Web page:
Changing antibiotic prescribing not a one-step process

It's hard for a physician to ‘unlearn’ everything about prescribing antibiotics, but doctors are taking the new lessons to heart in order to stave off antibiotic resistance.

Antibiotics should be used judiciously, but in clinical practice, this can be easier said than done. Physicians aiming to choose the right drug for the right condition must strive to combat not only patients' expectations for a prescription, but also their own. Because few diagnostic tests for infections are available, there may be a lingering fear that the cause is bacterial rather than viral and that the patient could be harmed if an antibiotic is not prescribed. Other common problems, according to experts, include not adjusting regimens properly and prescribing antibiotics for too long a time. Charlotte Huff discusses current efforts to better tailor antibiotic prescriptions and make the best use of these valuable and increasingly rare resources.

Stacey Butterfield takes a look at the state of hormone replacement therapy (HRT) 10 years after the Women's Health Initiative (WHI) trial was halted. While HRT use has, not surprisingly, decreased since the discovery of its possible link to adverse events, transdermal hormone therapies, nonhormonal therapies, and lower-dose HRT are drawing interest from physicians and patients. In addition, clinicians and researchers continue to debate the relevance of the WHI trial to younger women. As with many clinical controversies, a physician's best bet is to understand the risks and benefits, explain them clearly to patients, and help them make informed decisions based on their personal preferences.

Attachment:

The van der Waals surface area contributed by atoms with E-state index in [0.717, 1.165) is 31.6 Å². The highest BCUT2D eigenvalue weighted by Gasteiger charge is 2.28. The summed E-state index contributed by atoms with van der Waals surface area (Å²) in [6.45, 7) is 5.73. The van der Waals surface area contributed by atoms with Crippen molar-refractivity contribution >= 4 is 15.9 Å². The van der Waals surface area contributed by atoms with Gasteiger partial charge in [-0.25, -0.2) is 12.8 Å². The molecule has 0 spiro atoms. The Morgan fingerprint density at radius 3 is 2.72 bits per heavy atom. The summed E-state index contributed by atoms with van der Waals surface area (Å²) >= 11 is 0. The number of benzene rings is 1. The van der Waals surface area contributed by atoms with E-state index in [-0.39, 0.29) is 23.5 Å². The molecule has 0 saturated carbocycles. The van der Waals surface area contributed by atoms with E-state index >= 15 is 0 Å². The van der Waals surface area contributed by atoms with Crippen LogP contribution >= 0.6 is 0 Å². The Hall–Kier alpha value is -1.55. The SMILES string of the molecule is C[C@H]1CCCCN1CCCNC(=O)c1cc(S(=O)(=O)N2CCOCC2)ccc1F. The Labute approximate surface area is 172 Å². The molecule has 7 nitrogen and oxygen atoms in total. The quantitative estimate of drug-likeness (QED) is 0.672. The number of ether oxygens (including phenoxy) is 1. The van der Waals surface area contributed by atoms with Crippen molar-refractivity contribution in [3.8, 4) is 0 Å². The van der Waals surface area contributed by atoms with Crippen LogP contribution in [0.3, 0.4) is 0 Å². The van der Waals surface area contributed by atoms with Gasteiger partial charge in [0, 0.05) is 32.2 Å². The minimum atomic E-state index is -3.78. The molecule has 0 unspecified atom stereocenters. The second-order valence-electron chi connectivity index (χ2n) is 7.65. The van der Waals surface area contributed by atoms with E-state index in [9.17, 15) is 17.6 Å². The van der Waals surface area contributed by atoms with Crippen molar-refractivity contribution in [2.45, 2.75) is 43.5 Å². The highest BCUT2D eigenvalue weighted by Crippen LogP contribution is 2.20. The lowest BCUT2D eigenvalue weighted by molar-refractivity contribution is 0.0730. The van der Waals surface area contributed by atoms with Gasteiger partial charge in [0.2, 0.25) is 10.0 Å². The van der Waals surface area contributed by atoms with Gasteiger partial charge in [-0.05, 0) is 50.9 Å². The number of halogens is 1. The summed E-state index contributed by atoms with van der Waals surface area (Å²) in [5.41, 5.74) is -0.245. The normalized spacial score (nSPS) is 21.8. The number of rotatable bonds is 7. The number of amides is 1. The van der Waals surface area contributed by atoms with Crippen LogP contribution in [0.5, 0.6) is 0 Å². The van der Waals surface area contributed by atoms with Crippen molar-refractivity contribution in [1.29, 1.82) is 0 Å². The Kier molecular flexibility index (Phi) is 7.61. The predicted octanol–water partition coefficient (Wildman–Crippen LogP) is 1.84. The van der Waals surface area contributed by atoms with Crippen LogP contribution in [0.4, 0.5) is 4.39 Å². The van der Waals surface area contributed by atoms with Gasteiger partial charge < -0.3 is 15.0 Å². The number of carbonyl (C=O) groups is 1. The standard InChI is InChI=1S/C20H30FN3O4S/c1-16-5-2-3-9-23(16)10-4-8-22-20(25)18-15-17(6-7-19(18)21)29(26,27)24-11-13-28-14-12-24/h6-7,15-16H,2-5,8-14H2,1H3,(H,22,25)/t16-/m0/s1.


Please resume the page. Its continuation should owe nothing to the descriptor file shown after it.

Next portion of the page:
In other clinical news, our story examines headaches, a common problem in primary care. Those severe enough to need medical treatment are often related to migraines, but they can also signal the presence of a more serious condition, and it takes time and skill to arrive at the correct diagnosis. Then the job of determining the appropriate treatment begins, and the internist must aim for the correct rung on the therapeutic ladder.

This month's Conference Coverage section brings you news from the American Diabetes Association's annual meeting, held earlier this year in Philadelphia. Experts at the meeting focused on diabetes self-management as an underused way to help control blood glucose levels via methods such as smartphones and targeted inpatient education.

Finally, our Letters to the Editor section features readers' reactions to a recent column on physician reimbursement. Let us know your thoughts on this and any other issues by e-mailing us. We always look forward to hearing from you.


Jennifer Kearney-Strouse